We’re definitely coming back to Australia yes. We have a licensing deal down there for the record & that has enabled us to go down there. We’re actually contracted by the label in Australia. We have to play there, so not only do we want to but we have to go play. That’s not going to happen until the end of your summer I guess. We have forty two dates in the states starting at the end of September & then the week after we go to Europe for twenty one days, then Christmas & January off & then Japan Australia & South America in that order.
So you will be here roughly at the end of February, that’s a great time to be wearing shorts here [laughs].
It’s that hot then?
Yeah February is one of the hottest months here in Australia.
I hope these places have air conditioning [laughs].
Over the years you have shared the stage with so many great bands. Who have you enjoyed touring with the most & could you share a funny road story with us from the tour?
I really enjoy touring period! I had another band called Killing Machine, we went out on tour which was only fifteen shows & we went out in a really old motor home. That had to be the most fun. I didn’t have to do radio at nine in the morning everyday. It was me & a bunch of friends. The singer was my tattoo artist. My girlfriend would fly in & we would sleep in a hammock above the bed the band were sleeping in [laughs]. I like that stuff that’s really fun, I like the camping experience.
Going way back to when you recorded the first L.A. Guns album, if someone had come up to you & told you that you would still be doing this all these years later would you have believed them?
Oh yeah, I defiantly threw pennies in the wishing well during my youth hoping that this was going to be my life. I have never second guessed it. Other people have known, I know, you know. When that’s it then that’s it. I’d be lying if I said I didn’t expect it.
What comes to mind when you look back on those early experiences with L.A. Guns?
A lot of black hair & leather. Even from the very beginning. It was a great band & we always had fun. I remember a lot of in stores, shows & a lot of tiredness [laughs]. It was job & everyone thinks that it was so easy. The only real sanctuary is when you’re on stage & you’re so loud that you can’t hear anything else around you. That’s the quiet bedroom [laughs].
You have grown up influenced by some of the greatest bands in Rock ‘N’ Roll history. Do you feel you have played a large role in influencing many of today’s hard rock acts?
I do especially in my haircuts [laughs]. That’s another thing that I really wanted, what I listened to is what I learned from & that was always the most important thing to me to know that I could bring something to other people to listen to & want to learn. And for people to say wow this is really cool. But I think even more so, & I hate to say this but the fashion.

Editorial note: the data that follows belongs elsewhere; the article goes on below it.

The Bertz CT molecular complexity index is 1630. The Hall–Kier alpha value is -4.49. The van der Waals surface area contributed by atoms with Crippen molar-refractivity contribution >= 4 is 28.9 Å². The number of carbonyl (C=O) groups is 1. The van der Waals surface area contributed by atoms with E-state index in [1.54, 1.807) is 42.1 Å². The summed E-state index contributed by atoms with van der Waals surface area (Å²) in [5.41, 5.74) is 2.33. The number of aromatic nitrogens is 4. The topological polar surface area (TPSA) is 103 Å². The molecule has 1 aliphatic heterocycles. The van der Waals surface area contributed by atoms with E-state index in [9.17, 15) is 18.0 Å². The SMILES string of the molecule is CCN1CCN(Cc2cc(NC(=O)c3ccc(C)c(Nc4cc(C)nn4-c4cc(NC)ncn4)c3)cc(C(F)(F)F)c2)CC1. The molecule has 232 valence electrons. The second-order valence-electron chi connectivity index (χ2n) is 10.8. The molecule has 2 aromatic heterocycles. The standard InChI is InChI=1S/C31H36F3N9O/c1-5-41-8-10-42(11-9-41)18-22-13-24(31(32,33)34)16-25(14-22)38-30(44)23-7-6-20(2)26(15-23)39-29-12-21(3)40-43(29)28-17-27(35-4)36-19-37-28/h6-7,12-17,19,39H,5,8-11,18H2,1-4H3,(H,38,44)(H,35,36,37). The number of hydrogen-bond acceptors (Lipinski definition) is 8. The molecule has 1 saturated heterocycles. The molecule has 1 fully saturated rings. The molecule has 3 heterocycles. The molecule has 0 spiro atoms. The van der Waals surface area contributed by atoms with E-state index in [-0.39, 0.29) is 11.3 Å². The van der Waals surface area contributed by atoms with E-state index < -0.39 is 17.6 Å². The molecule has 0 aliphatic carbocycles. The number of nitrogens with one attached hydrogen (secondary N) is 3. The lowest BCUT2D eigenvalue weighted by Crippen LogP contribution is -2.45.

What would you be doing if you stopped playing music?
If I stopped playing music I would probably sit on the couch with a remote control all day.
Well you guys have plenty of channels over there to choose from [laughs].
Yeah [laughs] we do. We have a lot of infomercial's which are basically half an hour commercials.
I hate those fuckin things. They send me crazy.
It’s the same one every night, at the same time. Once you have seen it once you don’t need to see it again. We have hundreds of channels of just that.
That’s just turned me off ever coming to the United States [laughs].
Oh there are other things to do here. We have very good food over here. You want to come here?
Yeah mate, I would love to go to Los Angeles & New York.
Get there before you get old, so you can do what you want to do, out of all the places in the U.S.A. I would say they are the only two places that you really need to go to. Everything you can imagine is really what it is. What are you waiting for I’ve been down there twice now [laughs].
Twice, have you? I don’t remember you touring here until last year?
Yeah actually just my girlfriend & I went down in 1991 with Greg Bissonet from David Lee Roth’s band & we did some clinics & theatre shows. We played with a couple of guys from The Angels [Angel City] & the second time was last year with Brides.
After all these years in the business what goals have you set for yourself these days?
I do have goals that are different then what they used to be. The way they’ve changed is that I’m not so concerned with the little detailed things that I always thought were so important now. I’ve really learned how to manipulate the business a lot better. That was never really my thing in L.A. Guns. I didn’t do that at all & when Nikki was in the band I still wasn’t doing it, all the final answers went through me but it was me deciding on their educated opinions. But now that Nikki’s gone I have to do all of that stuff & I have really learned a lot from him. Even more than twenty years in L.A. Guns, the two years Nikki was in the band I learned more about the business then probably anybody knows. So I have been able to really take control of it & get it out there the way I think it should be out there.